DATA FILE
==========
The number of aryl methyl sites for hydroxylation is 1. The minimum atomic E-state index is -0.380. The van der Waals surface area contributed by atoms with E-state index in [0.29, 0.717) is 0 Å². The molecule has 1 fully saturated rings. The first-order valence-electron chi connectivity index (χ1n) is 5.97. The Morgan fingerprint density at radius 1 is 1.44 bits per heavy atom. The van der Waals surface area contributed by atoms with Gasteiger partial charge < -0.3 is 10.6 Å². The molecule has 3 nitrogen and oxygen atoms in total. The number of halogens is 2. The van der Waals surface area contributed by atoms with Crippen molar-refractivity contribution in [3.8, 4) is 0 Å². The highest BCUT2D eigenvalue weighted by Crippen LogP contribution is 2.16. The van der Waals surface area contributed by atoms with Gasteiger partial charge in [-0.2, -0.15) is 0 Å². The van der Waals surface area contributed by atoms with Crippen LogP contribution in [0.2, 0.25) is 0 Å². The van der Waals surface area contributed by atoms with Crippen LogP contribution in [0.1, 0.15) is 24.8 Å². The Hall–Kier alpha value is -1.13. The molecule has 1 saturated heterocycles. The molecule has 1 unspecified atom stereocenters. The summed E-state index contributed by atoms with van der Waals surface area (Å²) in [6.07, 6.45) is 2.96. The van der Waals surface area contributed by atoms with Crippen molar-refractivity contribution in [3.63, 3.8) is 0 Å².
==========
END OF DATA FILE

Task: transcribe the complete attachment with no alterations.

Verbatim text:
The number of aryl methyl sites for hydroxylation is 1. The minimum atomic E-state index is -0.380. The van der Waals surface area contributed by atoms with E-state index in [0.29, 0.717) is 0 Å². The molecule has 1 fully saturated rings. The first-order valence-electron chi connectivity index (χ1n) is 5.97. The Morgan fingerprint density at radius 1 is 1.44 bits per heavy atom. The van der Waals surface area contributed by atoms with Gasteiger partial charge < -0.3 is 10.6 Å². The molecule has 3 nitrogen and oxygen atoms in total. The number of halogens is 2. The van der Waals surface area contributed by atoms with Crippen molar-refractivity contribution in [3.8, 4) is 0 Å². The highest BCUT2D eigenvalue weighted by Crippen LogP contribution is 2.16. The van der Waals surface area contributed by atoms with Gasteiger partial charge in [-0.2, -0.15) is 0 Å². The van der Waals surface area contributed by atoms with Crippen LogP contribution in [0.2, 0.25) is 0 Å². The van der Waals surface area contributed by atoms with Crippen LogP contribution in [0.1, 0.15) is 24.8 Å². The Hall–Kier alpha value is -1.13. The molecule has 1 saturated heterocycles. The molecule has 1 unspecified atom stereocenters. The summed E-state index contributed by atoms with van der Waals surface area (Å²) in [6.07, 6.45) is 2.96. The van der Waals surface area contributed by atoms with Crippen molar-refractivity contribution in [3.63, 3.8) is 0 Å².